Stiff sentences dished out in betting trial
Several more suspects are on trial after a 2009 German police operation unearthed a Europe-wide ring with more than 200 suspected members who fixed or tried to fix about 200 matches across the continent, including three in the Champions League.
More verdicts against the other defendants, including the alleged ring leaders, one of whom was also convicted in the 2005 German refereeing scandal, are expected in May.
European football's governing body UEFA at the time had called it the biggest betting scandal in Europe.
The court in Bochum found guilty the three defendants, who admitted during the six-month trial to bribing players and betting on what they thought were fixed matches, and handed out sentences ranging from three years to three years 11 months.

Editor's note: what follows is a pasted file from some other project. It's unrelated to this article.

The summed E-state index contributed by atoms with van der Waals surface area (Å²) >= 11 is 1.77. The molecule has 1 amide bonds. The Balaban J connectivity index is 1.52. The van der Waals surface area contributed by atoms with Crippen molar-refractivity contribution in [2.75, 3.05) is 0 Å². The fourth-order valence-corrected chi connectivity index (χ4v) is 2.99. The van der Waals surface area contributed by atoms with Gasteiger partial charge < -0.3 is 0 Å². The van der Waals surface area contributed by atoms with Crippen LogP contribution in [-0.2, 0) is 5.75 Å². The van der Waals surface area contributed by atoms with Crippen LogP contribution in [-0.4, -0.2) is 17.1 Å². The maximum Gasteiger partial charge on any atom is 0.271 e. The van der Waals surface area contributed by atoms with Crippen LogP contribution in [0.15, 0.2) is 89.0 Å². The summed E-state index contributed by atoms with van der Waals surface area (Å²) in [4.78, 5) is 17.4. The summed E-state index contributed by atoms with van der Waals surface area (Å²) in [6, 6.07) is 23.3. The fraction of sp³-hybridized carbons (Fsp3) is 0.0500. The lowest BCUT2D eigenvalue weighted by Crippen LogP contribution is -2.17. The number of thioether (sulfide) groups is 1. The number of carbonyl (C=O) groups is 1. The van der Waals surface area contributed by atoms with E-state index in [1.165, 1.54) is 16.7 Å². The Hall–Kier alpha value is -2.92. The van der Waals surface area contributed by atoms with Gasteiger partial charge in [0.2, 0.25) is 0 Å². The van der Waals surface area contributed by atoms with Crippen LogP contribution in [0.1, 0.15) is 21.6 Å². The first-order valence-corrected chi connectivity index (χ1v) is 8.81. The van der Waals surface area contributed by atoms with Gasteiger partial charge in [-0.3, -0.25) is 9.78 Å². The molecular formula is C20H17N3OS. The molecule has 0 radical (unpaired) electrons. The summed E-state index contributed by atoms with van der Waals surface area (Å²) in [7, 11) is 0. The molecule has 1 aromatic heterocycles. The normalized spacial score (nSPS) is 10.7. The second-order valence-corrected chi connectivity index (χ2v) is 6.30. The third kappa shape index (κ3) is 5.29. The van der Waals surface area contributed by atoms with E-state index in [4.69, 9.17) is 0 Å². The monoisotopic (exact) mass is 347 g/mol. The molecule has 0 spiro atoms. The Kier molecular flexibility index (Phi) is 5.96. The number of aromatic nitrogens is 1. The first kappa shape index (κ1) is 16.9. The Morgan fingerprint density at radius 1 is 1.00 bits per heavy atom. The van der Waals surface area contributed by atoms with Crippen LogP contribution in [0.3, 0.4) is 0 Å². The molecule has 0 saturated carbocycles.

The prosecutor Andreas Bachmann, who demanded sentences of four years or more, had called them "enemies of sport" in his closing statements on Wednesday.
Initial estimates of the ring's illegal gains had put them at about 10 million euros but court officials said the figure was just "the tip of the iceberg".
Further investigations also implicated German lower league players who have been banned after admitting taking bribes.